A spokesman for Dee Why Mosque said Mr Alkahly was simply showing ‘‘love and compassion’’ but had misunderstood the cultural differences between Australia and Egypt.
- Cultural Misunderstanding
A Muslim prayer leader charged with touching the breasts of two teenagers and a grandmother on the northern beaches believes he is the victim of a misunderstanding.
I'm pretty sure he's not the victim here.
Ahmed Alkahly, a 59-year-old Egyptian national who is a well-known qari, or prayer reciter, in his homeland, is visiting Sydney to lead evening prayers at the Dee Why Masjid mosque for the month of Ramadan.
Police will allege that, in two separate incidents on Wednesday afternoon, he approached a 16-year-old girl and a 57-year-old grandmother, who was pushing her grandson in a pram, and indecently assaulted them by touching their breasts along Dee Why Beach.
Both victims called the police. Mr Alkahly was found nearby minutes later and arrested.
Police will allege he also approached a 16-year-old girl in a reserve in Dee Why on Monday afternoon and touched her breasts.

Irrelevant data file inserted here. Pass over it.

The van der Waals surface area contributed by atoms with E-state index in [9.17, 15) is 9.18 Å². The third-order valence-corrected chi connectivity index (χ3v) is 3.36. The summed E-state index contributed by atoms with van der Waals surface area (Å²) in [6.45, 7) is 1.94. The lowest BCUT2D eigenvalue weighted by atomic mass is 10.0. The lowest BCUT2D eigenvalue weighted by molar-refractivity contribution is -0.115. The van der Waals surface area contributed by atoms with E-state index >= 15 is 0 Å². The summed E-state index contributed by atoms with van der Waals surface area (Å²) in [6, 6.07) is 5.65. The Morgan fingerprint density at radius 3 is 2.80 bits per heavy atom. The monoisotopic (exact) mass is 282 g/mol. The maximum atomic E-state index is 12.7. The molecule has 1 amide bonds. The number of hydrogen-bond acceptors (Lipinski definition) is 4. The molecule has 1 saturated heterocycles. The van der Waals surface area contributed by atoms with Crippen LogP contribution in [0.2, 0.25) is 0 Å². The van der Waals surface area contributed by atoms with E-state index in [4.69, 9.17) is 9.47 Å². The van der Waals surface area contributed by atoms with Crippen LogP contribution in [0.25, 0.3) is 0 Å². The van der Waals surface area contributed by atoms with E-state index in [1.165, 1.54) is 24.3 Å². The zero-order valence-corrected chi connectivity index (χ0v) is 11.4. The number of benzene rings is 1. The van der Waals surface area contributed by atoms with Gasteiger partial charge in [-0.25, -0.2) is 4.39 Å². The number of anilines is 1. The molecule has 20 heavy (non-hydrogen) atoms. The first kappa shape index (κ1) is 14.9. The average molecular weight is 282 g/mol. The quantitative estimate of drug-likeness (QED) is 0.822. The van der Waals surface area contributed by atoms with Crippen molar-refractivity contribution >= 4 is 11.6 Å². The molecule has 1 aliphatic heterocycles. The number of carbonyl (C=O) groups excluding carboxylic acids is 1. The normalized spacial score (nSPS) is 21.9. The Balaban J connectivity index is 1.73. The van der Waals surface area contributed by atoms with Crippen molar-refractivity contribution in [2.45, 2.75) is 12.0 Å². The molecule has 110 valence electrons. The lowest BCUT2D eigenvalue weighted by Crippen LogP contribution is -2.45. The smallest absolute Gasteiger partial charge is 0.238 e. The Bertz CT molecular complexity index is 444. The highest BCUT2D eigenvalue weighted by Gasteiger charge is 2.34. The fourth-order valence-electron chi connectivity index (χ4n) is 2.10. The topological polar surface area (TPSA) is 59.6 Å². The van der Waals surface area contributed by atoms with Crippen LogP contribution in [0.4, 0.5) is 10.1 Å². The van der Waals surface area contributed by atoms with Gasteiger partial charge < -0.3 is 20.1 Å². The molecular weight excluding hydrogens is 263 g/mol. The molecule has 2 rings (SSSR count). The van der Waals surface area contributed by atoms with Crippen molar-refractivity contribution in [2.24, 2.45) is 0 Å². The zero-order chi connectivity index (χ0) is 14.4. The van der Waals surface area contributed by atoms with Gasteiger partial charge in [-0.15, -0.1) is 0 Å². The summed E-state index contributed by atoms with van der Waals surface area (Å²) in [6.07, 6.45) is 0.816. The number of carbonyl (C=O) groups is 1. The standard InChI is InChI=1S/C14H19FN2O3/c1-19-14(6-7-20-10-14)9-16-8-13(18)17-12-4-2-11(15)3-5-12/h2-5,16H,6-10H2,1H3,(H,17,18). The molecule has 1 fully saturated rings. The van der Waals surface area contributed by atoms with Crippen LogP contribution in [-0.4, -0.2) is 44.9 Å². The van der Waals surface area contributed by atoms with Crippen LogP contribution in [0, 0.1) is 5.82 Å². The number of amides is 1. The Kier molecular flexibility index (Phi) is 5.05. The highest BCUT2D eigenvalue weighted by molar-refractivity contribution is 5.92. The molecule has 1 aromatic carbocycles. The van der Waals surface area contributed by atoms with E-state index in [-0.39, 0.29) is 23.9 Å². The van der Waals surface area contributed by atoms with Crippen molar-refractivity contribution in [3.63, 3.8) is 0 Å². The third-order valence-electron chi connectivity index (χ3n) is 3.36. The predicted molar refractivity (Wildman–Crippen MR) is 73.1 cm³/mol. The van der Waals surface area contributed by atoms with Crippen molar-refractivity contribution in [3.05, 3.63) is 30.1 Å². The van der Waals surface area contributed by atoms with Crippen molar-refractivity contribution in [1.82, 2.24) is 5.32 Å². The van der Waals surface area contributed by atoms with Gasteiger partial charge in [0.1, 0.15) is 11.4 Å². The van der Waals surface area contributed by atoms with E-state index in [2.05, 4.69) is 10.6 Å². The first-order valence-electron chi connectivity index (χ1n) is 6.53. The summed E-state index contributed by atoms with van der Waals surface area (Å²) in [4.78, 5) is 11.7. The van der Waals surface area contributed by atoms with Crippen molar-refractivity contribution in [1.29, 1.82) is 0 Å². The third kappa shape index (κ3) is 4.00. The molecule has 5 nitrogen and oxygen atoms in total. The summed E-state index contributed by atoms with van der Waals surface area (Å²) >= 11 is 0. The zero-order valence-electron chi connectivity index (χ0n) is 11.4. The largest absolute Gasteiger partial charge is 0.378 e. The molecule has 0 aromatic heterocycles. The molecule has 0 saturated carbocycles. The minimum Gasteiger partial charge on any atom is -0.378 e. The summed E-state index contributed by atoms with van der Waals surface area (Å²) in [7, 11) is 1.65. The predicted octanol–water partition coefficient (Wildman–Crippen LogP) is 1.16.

"They’re certainly distressed by the incident," Inspector Craig Wonders said of the three victims.
But wait. There's a reasonable explanation for this.
However, Mr Alkahly’s Sydney-based son said the incidents were the result of a misunderstanding and his father, who does not speak English, is so embarrassed and distressed by his subsequent arrest that he has almost suffered a nervous breakdown.
Sure. It's a misunderstanding. He didn't understand that in Australia, women are considered human beings and have legal rights. In Dubai, he would have been set free and the 16-year-old girls would have been charged with adultery.
He said the incidents arose when people on the beach asked to have their photos taken with his father, who was wearing exotic Egyptian Islamic dress.
So naturally he tried to give them the full authentic Egyptian Islamic experience.
Mr Alkahly also came into contact with one of the women because her dog started barking and gnarling at him, he
Again, how could one thing possibly lead to the other? Maybe in Egypt, such a chain of events could make some kind of sense.
A spokesman for Dee Why Mosque, Usamah Alamudi, said Mr Alkahly was simply showing ‘‘love and compassion’’ but had misunderstood the cultural differences between Australia and Egypt.
Perhaps his kind of "love and compassion" should stay in Egypt. Along with him.
Mr Alkahly is one of several qaris or prayer reciters sent to Australia for Ramadan by the Egyptian government.
Australia should thank Morsi for dispatching one of its finest sexual predators to educate Australians about their customs and beliefs.